Tennessee Lawmakers Urging Universities To Put More Restrictions On Student Protests

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Published February 25, 2021

On Monday, universities across the state of Tennessee were put on notice after a protest at East Tennessee State University.

During a men’s basketball game, the players chose to kneel during the national anthem.

This has sparked Republican lawmakers to ask state universities to put tighter restrictions on student protests.

Tennessee Capitol Building in Nashville

Randy McNally, the Lieutenant Governor, and 26 state senators signed a letter to ETSU, UTC, Tennessee Tech, MTSU, and several other schools across the state.

The letter said, “The National Anthem is a symbol of pride for America,” against allowing any players to kneel during it at sporting events.

The senators said, “During athletic competitions, our student athletes represent not only themselves, but also our universities and all the citizens of this state, many of whom view this form of protest as offensive and disrespectful to the very thing our National Anthem represents.”

The letter went on to say, “While we recognize our student athletes may express their own views on a variety of issues in their personal time, we do not condone any form of protest that could be viewed as disrespectful to our nation or flag while they are representing our state universities. When they don the jersey of a Tennessee university, they step out of their personal roles and into the role of an ambassador for our state. We expect all those who walk onto the field of play representing our universities to also walk onto the field of play to show respect for our National Anthem.”

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After receiving the letter, ETSU said they planned to review their athletic policies. A spokesperson for the entire system of UT schools, Tiffany Carpenter, also responded to the notice.

“We respect the brave men and women who serve and have served in our armed forces, the commitment of legislators Tennesseeans have voted to office, and our student athletes who represent our institutions. We received the letter from the State Senate late yesterday and are engaged in conversations across the System about how to move forward in a way that shows that commitment and respect for all,” Carpenter said.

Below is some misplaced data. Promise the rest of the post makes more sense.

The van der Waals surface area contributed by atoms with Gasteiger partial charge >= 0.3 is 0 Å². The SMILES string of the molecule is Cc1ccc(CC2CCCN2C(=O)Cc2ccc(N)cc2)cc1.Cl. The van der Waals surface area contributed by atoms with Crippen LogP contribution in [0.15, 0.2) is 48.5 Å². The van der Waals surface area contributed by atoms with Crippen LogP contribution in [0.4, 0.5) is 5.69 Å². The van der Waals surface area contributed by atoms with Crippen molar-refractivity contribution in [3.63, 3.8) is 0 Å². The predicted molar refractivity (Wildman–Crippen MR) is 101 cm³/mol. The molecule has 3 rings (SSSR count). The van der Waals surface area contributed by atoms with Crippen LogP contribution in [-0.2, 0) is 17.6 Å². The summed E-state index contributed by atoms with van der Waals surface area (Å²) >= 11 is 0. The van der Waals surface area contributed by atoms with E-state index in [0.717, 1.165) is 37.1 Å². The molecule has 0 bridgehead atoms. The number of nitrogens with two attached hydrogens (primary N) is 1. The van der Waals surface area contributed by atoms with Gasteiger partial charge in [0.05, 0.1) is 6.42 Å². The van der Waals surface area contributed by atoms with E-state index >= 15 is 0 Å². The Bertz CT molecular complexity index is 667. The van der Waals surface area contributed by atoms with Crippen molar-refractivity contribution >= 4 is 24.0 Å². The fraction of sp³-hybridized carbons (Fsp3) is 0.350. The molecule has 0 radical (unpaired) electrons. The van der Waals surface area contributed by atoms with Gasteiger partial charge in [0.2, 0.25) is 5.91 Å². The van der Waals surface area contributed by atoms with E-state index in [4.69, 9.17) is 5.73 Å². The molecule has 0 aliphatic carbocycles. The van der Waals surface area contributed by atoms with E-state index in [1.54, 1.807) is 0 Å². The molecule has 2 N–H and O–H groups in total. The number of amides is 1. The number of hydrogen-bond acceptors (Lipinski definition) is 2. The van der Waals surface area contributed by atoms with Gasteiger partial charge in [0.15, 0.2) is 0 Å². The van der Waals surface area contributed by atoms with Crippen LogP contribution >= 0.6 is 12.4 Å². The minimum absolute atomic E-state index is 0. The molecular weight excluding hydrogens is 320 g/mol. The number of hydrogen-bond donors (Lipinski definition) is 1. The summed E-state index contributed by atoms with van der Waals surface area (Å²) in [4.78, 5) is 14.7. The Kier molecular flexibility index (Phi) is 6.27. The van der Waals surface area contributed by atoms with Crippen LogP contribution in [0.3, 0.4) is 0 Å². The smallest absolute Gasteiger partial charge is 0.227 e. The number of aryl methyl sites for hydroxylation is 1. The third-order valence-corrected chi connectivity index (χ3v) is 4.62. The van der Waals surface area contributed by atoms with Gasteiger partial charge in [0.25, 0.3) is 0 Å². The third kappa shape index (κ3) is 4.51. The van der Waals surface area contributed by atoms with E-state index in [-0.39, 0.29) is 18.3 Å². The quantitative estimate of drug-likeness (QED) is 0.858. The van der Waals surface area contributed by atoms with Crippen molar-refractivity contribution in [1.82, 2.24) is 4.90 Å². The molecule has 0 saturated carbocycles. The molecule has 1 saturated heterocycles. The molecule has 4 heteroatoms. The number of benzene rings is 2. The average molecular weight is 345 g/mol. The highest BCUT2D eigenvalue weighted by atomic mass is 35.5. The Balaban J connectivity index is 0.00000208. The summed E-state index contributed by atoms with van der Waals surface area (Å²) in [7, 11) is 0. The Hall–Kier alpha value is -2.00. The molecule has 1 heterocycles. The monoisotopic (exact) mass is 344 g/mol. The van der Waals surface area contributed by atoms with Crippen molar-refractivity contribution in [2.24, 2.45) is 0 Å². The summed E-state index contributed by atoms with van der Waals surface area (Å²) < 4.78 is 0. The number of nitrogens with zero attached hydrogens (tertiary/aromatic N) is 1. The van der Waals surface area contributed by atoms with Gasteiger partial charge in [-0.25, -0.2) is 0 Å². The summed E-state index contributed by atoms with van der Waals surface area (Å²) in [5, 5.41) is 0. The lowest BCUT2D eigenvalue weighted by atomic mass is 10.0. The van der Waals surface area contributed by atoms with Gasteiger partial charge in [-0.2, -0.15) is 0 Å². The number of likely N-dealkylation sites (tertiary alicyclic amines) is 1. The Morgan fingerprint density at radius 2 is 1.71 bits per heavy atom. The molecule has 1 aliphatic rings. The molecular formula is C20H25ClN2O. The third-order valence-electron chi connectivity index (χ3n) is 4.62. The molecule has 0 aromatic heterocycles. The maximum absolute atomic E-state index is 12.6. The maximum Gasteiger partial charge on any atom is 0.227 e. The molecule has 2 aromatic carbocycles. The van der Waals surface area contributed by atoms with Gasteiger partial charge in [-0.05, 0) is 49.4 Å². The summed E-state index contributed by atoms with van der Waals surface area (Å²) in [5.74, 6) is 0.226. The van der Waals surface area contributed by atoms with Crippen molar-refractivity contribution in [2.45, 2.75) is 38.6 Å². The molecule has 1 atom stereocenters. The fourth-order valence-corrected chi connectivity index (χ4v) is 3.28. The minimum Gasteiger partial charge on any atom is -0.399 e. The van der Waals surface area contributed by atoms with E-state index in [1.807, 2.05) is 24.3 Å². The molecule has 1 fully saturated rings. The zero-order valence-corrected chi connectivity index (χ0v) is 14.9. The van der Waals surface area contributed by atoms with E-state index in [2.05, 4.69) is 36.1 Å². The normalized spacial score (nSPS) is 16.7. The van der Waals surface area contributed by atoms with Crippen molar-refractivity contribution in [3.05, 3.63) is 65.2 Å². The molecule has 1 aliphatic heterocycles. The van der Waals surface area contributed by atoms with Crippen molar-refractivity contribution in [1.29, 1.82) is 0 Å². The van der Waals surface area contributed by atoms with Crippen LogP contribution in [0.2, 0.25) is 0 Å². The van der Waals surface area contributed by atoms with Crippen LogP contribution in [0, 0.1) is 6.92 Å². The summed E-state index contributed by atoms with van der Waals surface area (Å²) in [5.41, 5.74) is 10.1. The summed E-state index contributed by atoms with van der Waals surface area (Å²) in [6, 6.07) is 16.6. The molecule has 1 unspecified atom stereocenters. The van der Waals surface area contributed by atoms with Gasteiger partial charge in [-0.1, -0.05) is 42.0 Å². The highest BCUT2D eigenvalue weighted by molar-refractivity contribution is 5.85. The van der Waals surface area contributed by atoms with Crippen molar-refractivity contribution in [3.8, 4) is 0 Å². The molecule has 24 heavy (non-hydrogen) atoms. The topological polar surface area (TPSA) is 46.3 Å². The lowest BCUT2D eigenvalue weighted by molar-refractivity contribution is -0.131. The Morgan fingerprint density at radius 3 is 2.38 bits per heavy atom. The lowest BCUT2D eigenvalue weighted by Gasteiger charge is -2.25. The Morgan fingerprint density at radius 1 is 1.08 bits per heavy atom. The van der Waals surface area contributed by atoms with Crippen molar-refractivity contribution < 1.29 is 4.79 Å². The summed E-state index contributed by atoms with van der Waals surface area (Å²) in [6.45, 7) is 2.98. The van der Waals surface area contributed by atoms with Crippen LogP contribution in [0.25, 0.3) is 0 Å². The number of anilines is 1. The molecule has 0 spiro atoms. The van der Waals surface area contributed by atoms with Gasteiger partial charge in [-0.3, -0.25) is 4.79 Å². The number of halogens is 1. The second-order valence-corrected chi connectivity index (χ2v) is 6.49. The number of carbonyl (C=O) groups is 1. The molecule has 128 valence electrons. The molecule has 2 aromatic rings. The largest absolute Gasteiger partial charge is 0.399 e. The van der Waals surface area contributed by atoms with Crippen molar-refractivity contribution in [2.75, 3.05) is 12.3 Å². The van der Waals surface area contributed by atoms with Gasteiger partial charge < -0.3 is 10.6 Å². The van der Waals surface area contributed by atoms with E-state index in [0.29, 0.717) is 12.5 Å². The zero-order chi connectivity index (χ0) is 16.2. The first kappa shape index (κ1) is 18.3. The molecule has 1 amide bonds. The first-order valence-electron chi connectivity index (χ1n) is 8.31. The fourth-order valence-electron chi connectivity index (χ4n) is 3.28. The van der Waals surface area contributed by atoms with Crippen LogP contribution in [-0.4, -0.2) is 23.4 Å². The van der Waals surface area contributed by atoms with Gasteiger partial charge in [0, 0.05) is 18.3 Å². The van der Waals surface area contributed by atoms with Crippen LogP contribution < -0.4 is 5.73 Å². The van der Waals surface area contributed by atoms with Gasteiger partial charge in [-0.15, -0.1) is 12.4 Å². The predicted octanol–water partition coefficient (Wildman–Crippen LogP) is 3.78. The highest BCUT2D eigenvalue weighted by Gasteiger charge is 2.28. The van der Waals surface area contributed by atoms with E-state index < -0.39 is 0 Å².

Jason Shay, the basketball coach at ETSU, said the choice for his players to kneel was an intentional one, made to spark a conversation about social justice issues.

Shay stated, “Our intentions by no means involve disrespecting our country’s flag or the servicemen and women that put their lives on the line for our nation. You know we hold those heroes near and dear to our hearts, including two generals that have served our country right here in our backyard.”

“No one knows the sacrifice, the fear, the pain, the anxiety, the loss that they’ve experienced fighting for our country’s freedom and rights. But many of us don’t know the same sacrifice, fear, pain and loss the people of color have had to endure over 400 years. My team is a daily reminder to me that some things are just bigger than basketball,” said Shay.

The protest of student-athletes kneeling during the anthem was started in 2016 by Colin Kaepernick.

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4 thoughts on “Tennessee Lawmakers Urging Universities To Put More Restrictions On Student Protests

  • February 25, 2021 at 10:35 pm

    Respect for our country has greatly diminished. I mainly lie responsibility at the feet of the progressives/
    liberals. Our country has been great through generations of people who have understood how much influence the United States has had on our world. I am sure there are many citizens that do not believe our country can fail but it can. The economy, blaming folks for the rift in our society, allowing more immigrants into our country when jobs are already scarce do to the pandemic. There is much more. We need people who believe in our country and way of life to stand and not let this blessed state fail.

    • March 20, 2021 at 9:17 am

      agree 100%

      Kneeling for Presentation of USA Flag and Playing of National Anthem should be stopped. It is a disgrace and a slap in face of families of service men and women who sacrificed their well being with devastating injuries and loss of life to allow these privileged athletes to be treated like babies crying for mama.

  • February 25, 2021 at 10:41 pm

    This is completely inappropriate!! Just like Black History Month utilizes the entire month of February to highlight everything regarding Black history, both past and present, our National Anthem dedicates a mere 2 MINUTES to highlight everything our collective nation, comprised of ALL RACES and ethnicities, has endured and sacrificed since its birth. IMO, This is NOT the appropriate venue to be protesting. As a combat veteran, I find this to be highly offensive and calls in to question Mr Shays conduct as a state employee. He is a coach, NOT a civil rights professor. He should tender his resignation immediately.

  • February 26, 2021 at 6:58 am

    Any athlete at a state university of Tennessee should abide by the suggestion of the Lt. Governor and the 26 state Senators. If any athlete fails to adhere to the policy and disrespect the national anthem they should understand they do so at the expense of their athletic scholarship. Actions should have consequences.


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